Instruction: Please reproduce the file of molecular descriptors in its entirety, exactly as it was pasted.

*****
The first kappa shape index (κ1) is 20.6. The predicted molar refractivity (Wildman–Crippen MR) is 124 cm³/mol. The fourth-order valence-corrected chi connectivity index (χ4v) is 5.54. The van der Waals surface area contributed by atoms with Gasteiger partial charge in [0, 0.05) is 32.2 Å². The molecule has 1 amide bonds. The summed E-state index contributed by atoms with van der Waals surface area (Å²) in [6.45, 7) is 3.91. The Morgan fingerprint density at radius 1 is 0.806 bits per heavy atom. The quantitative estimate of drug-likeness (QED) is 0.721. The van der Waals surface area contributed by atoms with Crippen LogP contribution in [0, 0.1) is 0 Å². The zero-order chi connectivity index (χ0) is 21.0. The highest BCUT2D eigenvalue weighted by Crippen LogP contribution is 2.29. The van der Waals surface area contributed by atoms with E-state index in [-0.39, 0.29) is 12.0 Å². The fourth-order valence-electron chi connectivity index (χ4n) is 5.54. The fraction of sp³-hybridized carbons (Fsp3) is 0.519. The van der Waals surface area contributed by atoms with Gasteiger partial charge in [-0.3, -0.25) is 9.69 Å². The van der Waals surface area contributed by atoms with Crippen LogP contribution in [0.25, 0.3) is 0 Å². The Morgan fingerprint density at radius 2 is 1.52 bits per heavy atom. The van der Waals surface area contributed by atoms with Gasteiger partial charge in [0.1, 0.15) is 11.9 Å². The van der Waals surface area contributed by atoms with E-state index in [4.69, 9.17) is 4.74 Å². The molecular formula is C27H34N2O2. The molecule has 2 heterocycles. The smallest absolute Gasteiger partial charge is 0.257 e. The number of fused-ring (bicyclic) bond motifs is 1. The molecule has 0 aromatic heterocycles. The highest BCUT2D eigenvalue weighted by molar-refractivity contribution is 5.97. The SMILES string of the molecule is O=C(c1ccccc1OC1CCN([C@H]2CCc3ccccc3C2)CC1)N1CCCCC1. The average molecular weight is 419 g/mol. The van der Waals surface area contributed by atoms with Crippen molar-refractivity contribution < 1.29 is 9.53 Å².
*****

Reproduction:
The first kappa shape index (κ1) is 20.6. The predicted molar refractivity (Wildman–Crippen MR) is 124 cm³/mol. The fourth-order valence-corrected chi connectivity index (χ4v) is 5.54. The van der Waals surface area contributed by atoms with Gasteiger partial charge in [0, 0.05) is 32.2 Å². The molecule has 1 amide bonds. The summed E-state index contributed by atoms with van der Waals surface area (Å²) in [6.45, 7) is 3.91. The Morgan fingerprint density at radius 1 is 0.806 bits per heavy atom. The quantitative estimate of drug-likeness (QED) is 0.721. The van der Waals surface area contributed by atoms with Crippen LogP contribution in [0, 0.1) is 0 Å². The zero-order chi connectivity index (χ0) is 21.0. The highest BCUT2D eigenvalue weighted by Crippen LogP contribution is 2.29. The van der Waals surface area contributed by atoms with E-state index in [-0.39, 0.29) is 12.0 Å². The fourth-order valence-electron chi connectivity index (χ4n) is 5.54. The fraction of sp³-hybridized carbons (Fsp3) is 0.519. The van der Waals surface area contributed by atoms with Gasteiger partial charge in [-0.3, -0.25) is 9.69 Å². The van der Waals surface area contributed by atoms with Crippen LogP contribution in [0.25, 0.3) is 0 Å². The Morgan fingerprint density at radius 2 is 1.52 bits per heavy atom. The van der Waals surface area contributed by atoms with Gasteiger partial charge in [0.1, 0.15) is 11.9 Å². The van der Waals surface area contributed by atoms with E-state index in [4.69, 9.17) is 4.74 Å². The molecular formula is C27H34N2O2. The molecule has 2 heterocycles. The smallest absolute Gasteiger partial charge is 0.257 e. The number of fused-ring (bicyclic) bond motifs is 1. The molecule has 0 aromatic heterocycles. The highest BCUT2D eigenvalue weighted by molar-refractivity contribution is 5.97. The SMILES string of the molecule is O=C(c1ccccc1OC1CCN([C@H]2CCc3ccccc3C2)CC1)N1CCCCC1. The average molecular weight is 419 g/mol. The van der Waals surface area contributed by atoms with Crippen molar-refractivity contribution < 1.29 is 9.53 Å².